At Degler Waste Services, we specialize in all kinds of waste removal. We want to help you keep your septic system in the best possible condition, and we believe that people can take better care of these vital components if they understand how they operate. One component of septic systems that can cause confusion is the grease trap, so in this article, we will provide an overview of what grease traps are and how they work.
In a septic system, solid waste sinks to the bottom of the tank and remains there to be broken down, while liquid wastes pass through to the drain field to be filtered and ultimately released back into the soil. However, there are some liquid wastes that are not water based and cannot be allowed to enter the drain field. Fats, oils, and grease are lighter than water and thus float on top of it, and grease traps are what prevent these food byproducts from entering the drain field or sanitation system.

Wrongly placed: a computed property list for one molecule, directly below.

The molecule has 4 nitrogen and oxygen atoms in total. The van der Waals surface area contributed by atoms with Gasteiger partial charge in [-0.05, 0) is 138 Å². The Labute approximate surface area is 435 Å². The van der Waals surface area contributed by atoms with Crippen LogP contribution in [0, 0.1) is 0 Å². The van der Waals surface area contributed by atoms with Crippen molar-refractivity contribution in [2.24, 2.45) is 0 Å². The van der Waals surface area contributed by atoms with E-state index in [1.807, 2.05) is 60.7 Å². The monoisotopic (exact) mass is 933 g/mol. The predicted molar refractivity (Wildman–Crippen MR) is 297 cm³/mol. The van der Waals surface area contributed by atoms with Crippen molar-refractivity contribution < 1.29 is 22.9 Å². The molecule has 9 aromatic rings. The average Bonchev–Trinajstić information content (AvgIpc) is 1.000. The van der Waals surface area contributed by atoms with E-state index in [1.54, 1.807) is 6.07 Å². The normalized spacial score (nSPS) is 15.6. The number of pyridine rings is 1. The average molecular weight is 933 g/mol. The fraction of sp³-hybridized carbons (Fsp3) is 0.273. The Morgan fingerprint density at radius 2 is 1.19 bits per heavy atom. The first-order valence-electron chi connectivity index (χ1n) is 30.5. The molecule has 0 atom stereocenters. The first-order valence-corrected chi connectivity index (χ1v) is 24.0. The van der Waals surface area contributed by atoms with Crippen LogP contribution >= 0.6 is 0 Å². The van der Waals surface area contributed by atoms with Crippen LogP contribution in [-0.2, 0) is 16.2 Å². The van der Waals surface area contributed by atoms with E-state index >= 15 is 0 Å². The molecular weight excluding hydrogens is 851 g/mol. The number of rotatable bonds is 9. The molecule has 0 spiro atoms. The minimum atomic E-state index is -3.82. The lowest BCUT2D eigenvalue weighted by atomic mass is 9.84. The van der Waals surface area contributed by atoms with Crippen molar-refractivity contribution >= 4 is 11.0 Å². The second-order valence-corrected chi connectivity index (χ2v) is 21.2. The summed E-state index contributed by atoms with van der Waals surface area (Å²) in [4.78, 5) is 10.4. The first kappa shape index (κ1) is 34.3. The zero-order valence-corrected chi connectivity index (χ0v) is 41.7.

The majority of grease traps are known as passive or gravity-based traps, meaning that they don’t need electrical components but instead rely on gravity in order to work. In a grease trap, wastewater from the sink flows in from a pipe at the top of the septic tank. Over time, the waste separates into its various components: solid waste at the bottom, water and effluent in the middle, and grease floating on top. The second part of grease traps is the exit pipe, which opens up lower in the tank, in the area where only water will settle. Because the grease layer is always on top of the water, its weight puts pressure on the water and forces it up the pipe and out, while the grease remains in the tank until it is pumped out.
If you want to know more about grease traps or are experiencing problems with yours, call our team at Degler Waste Services to get a professional opinion.